Martin Ringstaff, city schools director, said the change comes on the heels of Hyde Property dropping its rights to a potential sale to the Tennessee Department of Transportation.
According to state reports, Georgetown Road will be widened from two lanes to four. TDOT will have to buy the right of way currently owned by Hyde Property to continue construction. Projected costs of the sale range from $50,000 to $100,000.
Early negotiations said city schools would pay $1.1 million for the property and allow Hyde Property to have the sale money.
The city school system’s attorney warned administrators against a contract with strings attached.
“We made a counteroffer which said if the money ever comes then it will go to the school board,” said Ringstaff. “They came back with a $1.15 million counteroffer with the understanding all money from the TDOT would go to the school board.”
A second piece of land off North Lee Highway is also under consideration. The asking price is significantly lower than the Georgetown Road/Highway 60 property at $750,000. Site committee reports said the North Lee Highway property is currently ungraded.
According to Ringstaff, grading the North Lee Highway property placed the final price at $1.3 million.
In addition, the 15 acres of land come with a list of requirements, Ringstaff said.
“When we purchase the land, we do not want any stipulations attached,” Dirksen said.
A critical eye is being given to both properties.
“The city would save about half a million dollars in the long run by going with Georgetown, and it would help us when the Adkisson apartments come in,” Ringstaff said of apartments being built on Adkisson Drive within city limits.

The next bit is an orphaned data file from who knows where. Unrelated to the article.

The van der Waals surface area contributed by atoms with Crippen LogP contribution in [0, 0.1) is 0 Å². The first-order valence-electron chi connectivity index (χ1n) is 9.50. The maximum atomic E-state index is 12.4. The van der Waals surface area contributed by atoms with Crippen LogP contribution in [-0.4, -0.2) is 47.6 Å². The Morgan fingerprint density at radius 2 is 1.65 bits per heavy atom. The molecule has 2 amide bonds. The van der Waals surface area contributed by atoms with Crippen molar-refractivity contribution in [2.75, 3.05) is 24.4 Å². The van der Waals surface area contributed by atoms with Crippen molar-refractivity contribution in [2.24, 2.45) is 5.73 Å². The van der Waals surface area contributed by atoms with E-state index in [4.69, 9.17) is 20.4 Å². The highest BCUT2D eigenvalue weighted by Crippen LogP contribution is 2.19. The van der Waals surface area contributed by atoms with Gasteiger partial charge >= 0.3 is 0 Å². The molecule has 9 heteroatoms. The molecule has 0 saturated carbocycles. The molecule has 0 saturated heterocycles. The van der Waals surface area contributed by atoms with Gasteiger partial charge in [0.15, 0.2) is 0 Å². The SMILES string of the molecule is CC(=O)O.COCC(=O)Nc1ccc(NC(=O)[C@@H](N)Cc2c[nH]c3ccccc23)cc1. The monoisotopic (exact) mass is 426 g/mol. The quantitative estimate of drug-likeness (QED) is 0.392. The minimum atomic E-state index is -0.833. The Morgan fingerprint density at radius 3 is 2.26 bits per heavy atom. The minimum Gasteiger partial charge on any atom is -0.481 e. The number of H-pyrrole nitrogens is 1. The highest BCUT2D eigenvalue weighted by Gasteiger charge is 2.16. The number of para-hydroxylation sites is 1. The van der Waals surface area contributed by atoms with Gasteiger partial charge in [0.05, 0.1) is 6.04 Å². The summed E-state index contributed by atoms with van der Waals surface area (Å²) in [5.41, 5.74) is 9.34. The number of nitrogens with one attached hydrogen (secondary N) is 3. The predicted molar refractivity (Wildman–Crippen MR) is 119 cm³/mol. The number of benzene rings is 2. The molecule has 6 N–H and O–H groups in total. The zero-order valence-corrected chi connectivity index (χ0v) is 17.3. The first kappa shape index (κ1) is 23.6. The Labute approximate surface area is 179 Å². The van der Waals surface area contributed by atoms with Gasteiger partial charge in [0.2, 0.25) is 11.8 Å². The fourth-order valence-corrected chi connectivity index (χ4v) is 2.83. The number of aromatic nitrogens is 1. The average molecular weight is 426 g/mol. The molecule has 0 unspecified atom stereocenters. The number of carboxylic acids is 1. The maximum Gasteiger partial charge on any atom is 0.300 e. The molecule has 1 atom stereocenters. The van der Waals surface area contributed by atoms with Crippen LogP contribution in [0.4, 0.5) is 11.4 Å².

Letters were sent out to both property owners.
Ringstaff said the letters, “... basically say the school board is seriously wanting to go into negotiations as long as there are no ties to the property.”
Murl Dirksen, site committee chair, said forward movement was needed.
Richard Shaw, school board member, questioned what money would be used to pay for the property.
Ringstaff cited the money Bradley County schools owes the city of Cleveland from revenue received from the 2009 half-cent sales tax increase determined by the courts.
“I would ask the City Council to use that money as a good-faith effort because the City Council will have to come up with quite a bit of money for the school building itself,” Ringstaff said.
He added, “The Council individually has not frowned on the idea.”
Numbers of the elementary population moving into the Spring Creek apartments were requested by Dirksen.
Shaw suggested putting together a portfolio comparing both properties.
“... So people know what is going on,” Shaw said.
He also suggested the comparison charts for when the properties in question were presented to the board for a final decision.
“We personally like both pieces of property,” Ringstaff said. “I can even foresee a day when both pieces of property will be needed. The boards will make a decision on what is best for Cleveland City Schools.”